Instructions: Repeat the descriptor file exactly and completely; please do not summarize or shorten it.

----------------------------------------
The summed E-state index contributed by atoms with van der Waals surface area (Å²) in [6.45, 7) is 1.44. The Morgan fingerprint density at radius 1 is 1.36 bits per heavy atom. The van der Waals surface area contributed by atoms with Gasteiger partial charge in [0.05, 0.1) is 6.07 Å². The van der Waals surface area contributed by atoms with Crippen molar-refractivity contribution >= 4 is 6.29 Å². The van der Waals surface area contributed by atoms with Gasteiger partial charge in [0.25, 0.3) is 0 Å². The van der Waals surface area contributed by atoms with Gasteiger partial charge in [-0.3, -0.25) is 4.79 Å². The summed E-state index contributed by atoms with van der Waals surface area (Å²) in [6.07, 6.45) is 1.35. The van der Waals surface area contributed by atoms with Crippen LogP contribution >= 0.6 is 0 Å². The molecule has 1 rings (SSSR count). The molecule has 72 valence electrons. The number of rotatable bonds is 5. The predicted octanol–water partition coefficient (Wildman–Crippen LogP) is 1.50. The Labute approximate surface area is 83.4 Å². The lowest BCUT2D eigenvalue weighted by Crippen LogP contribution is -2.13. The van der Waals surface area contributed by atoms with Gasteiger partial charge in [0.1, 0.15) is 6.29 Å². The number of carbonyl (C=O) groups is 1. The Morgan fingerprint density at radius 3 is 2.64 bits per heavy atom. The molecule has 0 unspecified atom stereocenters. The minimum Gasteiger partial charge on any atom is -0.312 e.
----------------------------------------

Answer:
The summed E-state index contributed by atoms with van der Waals surface area (Å²) in [6.45, 7) is 1.44. The Morgan fingerprint density at radius 1 is 1.36 bits per heavy atom. The van der Waals surface area contributed by atoms with Gasteiger partial charge in [0.05, 0.1) is 6.07 Å². The van der Waals surface area contributed by atoms with Crippen molar-refractivity contribution >= 4 is 6.29 Å². The van der Waals surface area contributed by atoms with Gasteiger partial charge in [0.25, 0.3) is 0 Å². The van der Waals surface area contributed by atoms with Gasteiger partial charge in [-0.3, -0.25) is 4.79 Å². The summed E-state index contributed by atoms with van der Waals surface area (Å²) in [6.07, 6.45) is 1.35. The van der Waals surface area contributed by atoms with Crippen LogP contribution >= 0.6 is 0 Å². The molecule has 1 rings (SSSR count). The molecule has 72 valence electrons. The number of rotatable bonds is 5. The predicted octanol–water partition coefficient (Wildman–Crippen LogP) is 1.50. The Labute approximate surface area is 83.4 Å². The lowest BCUT2D eigenvalue weighted by Crippen LogP contribution is -2.13. The van der Waals surface area contributed by atoms with Gasteiger partial charge in [0.1, 0.15) is 6.29 Å². The number of carbonyl (C=O) groups is 1. The Morgan fingerprint density at radius 3 is 2.64 bits per heavy atom. The molecule has 0 unspecified atom stereocenters. The minimum Gasteiger partial charge on any atom is -0.312 e.